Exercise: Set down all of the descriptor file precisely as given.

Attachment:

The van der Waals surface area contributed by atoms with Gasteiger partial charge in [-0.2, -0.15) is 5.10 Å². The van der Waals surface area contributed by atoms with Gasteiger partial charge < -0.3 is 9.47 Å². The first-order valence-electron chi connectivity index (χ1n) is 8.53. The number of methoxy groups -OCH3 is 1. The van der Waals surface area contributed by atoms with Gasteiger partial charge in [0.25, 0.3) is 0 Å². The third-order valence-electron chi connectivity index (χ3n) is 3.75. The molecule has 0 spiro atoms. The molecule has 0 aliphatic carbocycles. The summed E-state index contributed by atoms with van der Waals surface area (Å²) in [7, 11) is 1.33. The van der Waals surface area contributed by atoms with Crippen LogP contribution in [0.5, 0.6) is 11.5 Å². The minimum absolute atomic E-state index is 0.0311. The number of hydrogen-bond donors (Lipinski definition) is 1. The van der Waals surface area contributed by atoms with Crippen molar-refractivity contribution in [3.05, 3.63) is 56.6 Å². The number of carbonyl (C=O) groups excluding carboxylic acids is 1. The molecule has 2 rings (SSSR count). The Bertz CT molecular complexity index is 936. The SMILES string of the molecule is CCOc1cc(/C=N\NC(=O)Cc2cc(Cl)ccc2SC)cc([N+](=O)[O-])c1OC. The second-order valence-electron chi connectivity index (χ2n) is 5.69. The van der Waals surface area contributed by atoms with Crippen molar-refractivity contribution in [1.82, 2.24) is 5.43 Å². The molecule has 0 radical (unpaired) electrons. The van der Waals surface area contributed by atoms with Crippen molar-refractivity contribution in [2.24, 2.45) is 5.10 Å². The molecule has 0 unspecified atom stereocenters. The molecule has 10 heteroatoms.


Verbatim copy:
The van der Waals surface area contributed by atoms with Gasteiger partial charge in [-0.2, -0.15) is 5.10 Å². The van der Waals surface area contributed by atoms with Gasteiger partial charge < -0.3 is 9.47 Å². The first-order valence-electron chi connectivity index (χ1n) is 8.53. The number of methoxy groups -OCH3 is 1. The van der Waals surface area contributed by atoms with Gasteiger partial charge in [0.25, 0.3) is 0 Å². The third-order valence-electron chi connectivity index (χ3n) is 3.75. The molecule has 0 spiro atoms. The molecule has 0 aliphatic carbocycles. The summed E-state index contributed by atoms with van der Waals surface area (Å²) in [7, 11) is 1.33. The van der Waals surface area contributed by atoms with Crippen LogP contribution in [0.5, 0.6) is 11.5 Å². The minimum absolute atomic E-state index is 0.0311. The number of hydrogen-bond donors (Lipinski definition) is 1. The van der Waals surface area contributed by atoms with Crippen molar-refractivity contribution in [3.05, 3.63) is 56.6 Å². The number of carbonyl (C=O) groups excluding carboxylic acids is 1. The molecule has 2 rings (SSSR count). The Bertz CT molecular complexity index is 936. The SMILES string of the molecule is CCOc1cc(/C=N\NC(=O)Cc2cc(Cl)ccc2SC)cc([N+](=O)[O-])c1OC. The second-order valence-electron chi connectivity index (χ2n) is 5.69. The van der Waals surface area contributed by atoms with Crippen molar-refractivity contribution in [1.82, 2.24) is 5.43 Å². The molecule has 0 radical (unpaired) electrons. The van der Waals surface area contributed by atoms with Crippen molar-refractivity contribution in [2.24, 2.45) is 5.10 Å². The molecule has 0 unspecified atom stereocenters. The molecule has 10 heteroatoms.